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The players, teams , issues involved with the Rugby World Cup 2015

What is Domkrag rugby? Part 2

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Next let’s discuss collisions:

I left high school back in 1992. In high school we were taught to run into defenders and immediately go to ground setting up a ruck. This was to suck defenders into the ruck which opened up space for the backs to run at. Since 1992 there have been so many developments at the breakdown that this tactic rarely works in modern rugby.

Fetchers turn over ball quickly and their team counter attacks. Teams no longer overload rucks, therefore the sucking in of defenders isn’t quite as effective. Conditioning coaches are working on the speed of getting up off the floor and back into a defensive position. Smaller defenders often attack the ball and rip it free before you have even reached the ground.

Baring in mind all the developments at ruck time over the last 25 years or so, not just what I mentioned, running smack into a defender and immediately going to ground is fraught with danger of a turnover. Turnover ball sets up a counter attack and counter attack is so effective because one second team A is on the attack and the next they have to defend but without the structure they would normally have in defence because only a second ago they were structured to attack.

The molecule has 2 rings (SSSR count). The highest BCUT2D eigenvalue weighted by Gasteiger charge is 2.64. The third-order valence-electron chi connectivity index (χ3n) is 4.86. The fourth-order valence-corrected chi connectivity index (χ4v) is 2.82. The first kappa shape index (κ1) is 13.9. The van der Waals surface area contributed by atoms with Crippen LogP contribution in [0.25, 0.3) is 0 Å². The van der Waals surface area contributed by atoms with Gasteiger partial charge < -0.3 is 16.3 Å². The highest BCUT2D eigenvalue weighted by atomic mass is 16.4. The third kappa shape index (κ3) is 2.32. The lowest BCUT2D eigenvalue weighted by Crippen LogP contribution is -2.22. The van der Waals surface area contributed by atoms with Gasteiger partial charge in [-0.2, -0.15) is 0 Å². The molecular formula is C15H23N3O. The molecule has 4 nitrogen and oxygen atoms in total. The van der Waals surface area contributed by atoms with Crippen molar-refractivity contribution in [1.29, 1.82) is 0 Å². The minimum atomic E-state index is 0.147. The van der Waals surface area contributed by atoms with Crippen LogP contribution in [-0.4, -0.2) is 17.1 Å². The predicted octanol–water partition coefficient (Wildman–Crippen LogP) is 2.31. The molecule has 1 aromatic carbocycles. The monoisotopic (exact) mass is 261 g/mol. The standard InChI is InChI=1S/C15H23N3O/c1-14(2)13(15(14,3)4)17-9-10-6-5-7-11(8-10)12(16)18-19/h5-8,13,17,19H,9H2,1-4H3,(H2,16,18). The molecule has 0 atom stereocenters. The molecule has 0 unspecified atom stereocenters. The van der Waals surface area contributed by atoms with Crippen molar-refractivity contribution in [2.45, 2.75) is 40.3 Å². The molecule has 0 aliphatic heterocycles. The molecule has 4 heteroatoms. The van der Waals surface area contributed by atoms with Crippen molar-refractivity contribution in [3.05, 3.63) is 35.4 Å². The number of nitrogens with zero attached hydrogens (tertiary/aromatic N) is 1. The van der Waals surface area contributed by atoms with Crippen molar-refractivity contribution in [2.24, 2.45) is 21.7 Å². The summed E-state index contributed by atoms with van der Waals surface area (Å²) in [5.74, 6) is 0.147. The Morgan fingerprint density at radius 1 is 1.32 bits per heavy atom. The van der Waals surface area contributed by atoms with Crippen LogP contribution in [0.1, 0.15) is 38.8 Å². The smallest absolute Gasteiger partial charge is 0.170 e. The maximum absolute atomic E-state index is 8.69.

There have been developments as far as how an attacker runs into a defender.

If the ball is held in two hands by the attacking player then the defender is unsure whether to go for the tackle just yet because the defender thinks the attacker may pass at any moment. This delay by the defender can create opportunities for the attack. If the defender goes in to early this can also create opportunities for the attack. This is modern rugby.

If the player holds the ball under one arm and leads into the tackle with the other this has forewarned the defence that the ball carrier is going to run smack into the defender. The tackler is never in doubt as to when he must make the tackle and the next defender can see where he has to be to steal( jackal) the ball. This is Domkrag rugby.


Jean de Villiers in a trademark run, ball under one arm looking for an impact.

Footwork is very important. The idea is to try and hit a gap or half gap where you have the defender at a disadvantage. Like being off balance or changing the expected point of collision suddenly so the defender only gets an arm in the tackle rather than a shoulder. This is modern rugby.